Sturbridge Tightens Circulation, Hones Targeting

Postage increases and a weak economy have led to a 20 percent reduction in Sturbridge Yankee Workshop's holiday catalog circulation this year.

The marketer of furniture, wall art, rugs and lighting with “the look and feel of Americana” lowered circulation from last year's 3.3 million to 2.6 million this year. Circulation was 3.6 million in 1999.

“We're trying to pick out those people who will work for us,” said John Alexander, chief financial officer of Sturbridge Yankee Workshop. “I've been trying over the last 2 1/2 years to stop the shotgun approach and go to a targeted approach.”

Alexander is incorporating a ZIP code performance model into his prospecting efforts along with more focused targeting of the house file.

“You're always going to mail your 0- to 24-month file, but you try to make sure that you don't mail the single buyers every catalog, and the zero-to-$100 single buyers are certainly part of the elimination process,” Alexander said. “You try to give people a rest, especially those in the older segments, and generally we don't consistently hit every segment from the house file. We're always looking at the strength of their buying patterns.”

The holiday books are divided into two drops with different covers. The first went out at the end of October with a circulation of 1.8 million and was split 60 percent to 40 percent in favor of prospects. The second drop, which is scheduled to finish arriving in homes this week, will reach 800,000 homes with a 60 percent to 40 percent split favoring the house file.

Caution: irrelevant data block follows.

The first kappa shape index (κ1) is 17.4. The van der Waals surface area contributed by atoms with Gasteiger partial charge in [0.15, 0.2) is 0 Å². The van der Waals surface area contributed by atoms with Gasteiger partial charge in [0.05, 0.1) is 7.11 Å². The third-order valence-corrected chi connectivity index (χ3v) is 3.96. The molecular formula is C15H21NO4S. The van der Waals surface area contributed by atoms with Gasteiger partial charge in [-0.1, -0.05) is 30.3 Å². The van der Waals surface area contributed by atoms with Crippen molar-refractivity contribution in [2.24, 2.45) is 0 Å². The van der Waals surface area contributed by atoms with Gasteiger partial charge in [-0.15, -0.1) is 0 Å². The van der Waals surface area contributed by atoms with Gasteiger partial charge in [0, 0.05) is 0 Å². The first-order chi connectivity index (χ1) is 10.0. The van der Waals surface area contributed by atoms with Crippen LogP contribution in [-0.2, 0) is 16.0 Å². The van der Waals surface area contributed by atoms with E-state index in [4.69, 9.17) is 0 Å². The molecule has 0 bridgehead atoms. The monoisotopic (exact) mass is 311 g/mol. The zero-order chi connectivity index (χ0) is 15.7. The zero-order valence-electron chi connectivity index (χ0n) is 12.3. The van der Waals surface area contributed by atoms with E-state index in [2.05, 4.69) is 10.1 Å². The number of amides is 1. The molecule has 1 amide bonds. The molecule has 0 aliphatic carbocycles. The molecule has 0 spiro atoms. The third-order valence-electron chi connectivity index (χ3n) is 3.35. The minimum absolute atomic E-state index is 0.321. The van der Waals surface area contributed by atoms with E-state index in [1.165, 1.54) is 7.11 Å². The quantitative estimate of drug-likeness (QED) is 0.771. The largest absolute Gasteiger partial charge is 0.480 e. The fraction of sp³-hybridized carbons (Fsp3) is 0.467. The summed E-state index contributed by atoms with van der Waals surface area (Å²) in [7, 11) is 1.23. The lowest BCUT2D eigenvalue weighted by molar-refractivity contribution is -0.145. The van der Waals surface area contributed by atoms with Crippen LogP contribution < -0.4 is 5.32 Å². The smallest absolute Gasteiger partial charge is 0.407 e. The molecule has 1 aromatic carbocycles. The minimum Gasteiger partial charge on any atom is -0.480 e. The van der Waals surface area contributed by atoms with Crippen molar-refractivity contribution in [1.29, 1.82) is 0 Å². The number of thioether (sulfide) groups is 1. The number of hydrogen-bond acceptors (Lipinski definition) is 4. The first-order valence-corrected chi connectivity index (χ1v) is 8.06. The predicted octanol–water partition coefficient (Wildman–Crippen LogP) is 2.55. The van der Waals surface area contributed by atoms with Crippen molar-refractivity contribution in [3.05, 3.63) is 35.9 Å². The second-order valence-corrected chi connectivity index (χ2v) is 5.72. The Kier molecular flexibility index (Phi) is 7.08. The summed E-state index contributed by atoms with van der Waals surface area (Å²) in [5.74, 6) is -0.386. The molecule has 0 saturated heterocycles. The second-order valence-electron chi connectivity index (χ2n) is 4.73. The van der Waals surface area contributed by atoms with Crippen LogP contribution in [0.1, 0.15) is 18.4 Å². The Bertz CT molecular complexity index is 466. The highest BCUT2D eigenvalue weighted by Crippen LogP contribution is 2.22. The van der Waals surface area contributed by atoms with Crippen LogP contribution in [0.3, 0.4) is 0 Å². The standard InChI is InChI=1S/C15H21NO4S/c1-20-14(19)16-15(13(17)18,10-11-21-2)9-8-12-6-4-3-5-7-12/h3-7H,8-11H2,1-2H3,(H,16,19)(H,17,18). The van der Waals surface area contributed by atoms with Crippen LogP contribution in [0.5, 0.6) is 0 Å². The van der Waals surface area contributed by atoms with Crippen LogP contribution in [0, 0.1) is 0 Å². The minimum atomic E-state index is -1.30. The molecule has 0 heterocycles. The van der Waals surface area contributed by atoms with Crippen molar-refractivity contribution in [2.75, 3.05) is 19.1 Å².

“The second drop focuses more on the tried-and-true 0- to 24-month buyers,” Alexander said. “We also do quite well when trying to reactivate those who are 61-month-plus buyers.”

Those who request a catalog as well as buyers who place an order from the holiday books will receive a bounce-back catalog, which eventually is expected to reach a circulation of 15,000.

“Maybe they will see something they didn't see before,” Alexander said.

Initial results from the first drop are encouraging, as average order size has increased by about 20 percent compared with last year. Catalog shoppers shifting to the Internet option at are helping to drive the increase. Average order amount is up from $95 last year to $112. Internet shoppers' average amount is up from last year's $120 to $130. Two years ago, both the overall average and Internet average were in the mid-$90 range.

“On the Internet they can browse, and we get add-on sales, just as you would in a grocery store,” Alexander said. “There's also a higher average number of items purchased — 2.4 per order for Internet shoppers as opposed to 1.8 overall.”

The number of orders received so far via fax, e-mail and mail-in order forms was described as negligible. Orders phoned in to the company's call center will account for 85 percent of sales, while the Web site will produce 13 percent, up from last year's 10 percent to 12 percent range and 8 percent to 10 percent two years ago.

The holiday book produced a 1.5 percent response rate in 1999, followed by 1.8 percent to 2 percent last year. Alexander expects this year's effort to produce a response rate in line with last year's level.

The call center — which is in the company's headquarters in Portland, ME — has an average of 10 agents on duty. There also is an off-site center in Maryland designed to handle overflow and calls after business hours.

The per-piece postal cost was 19 cents to 21 cents this year compared with the range of 17 cents to 19 cents last year and in 1999. Per-piece printing and production expenses this year fell to 41 cents from last year's 43 cents and 1999's 45 cents.

The remained the same at 48 pages, and the number of items featured remained constant. The company mails catalogs throughout the year with a total annual circulation of 16 million.

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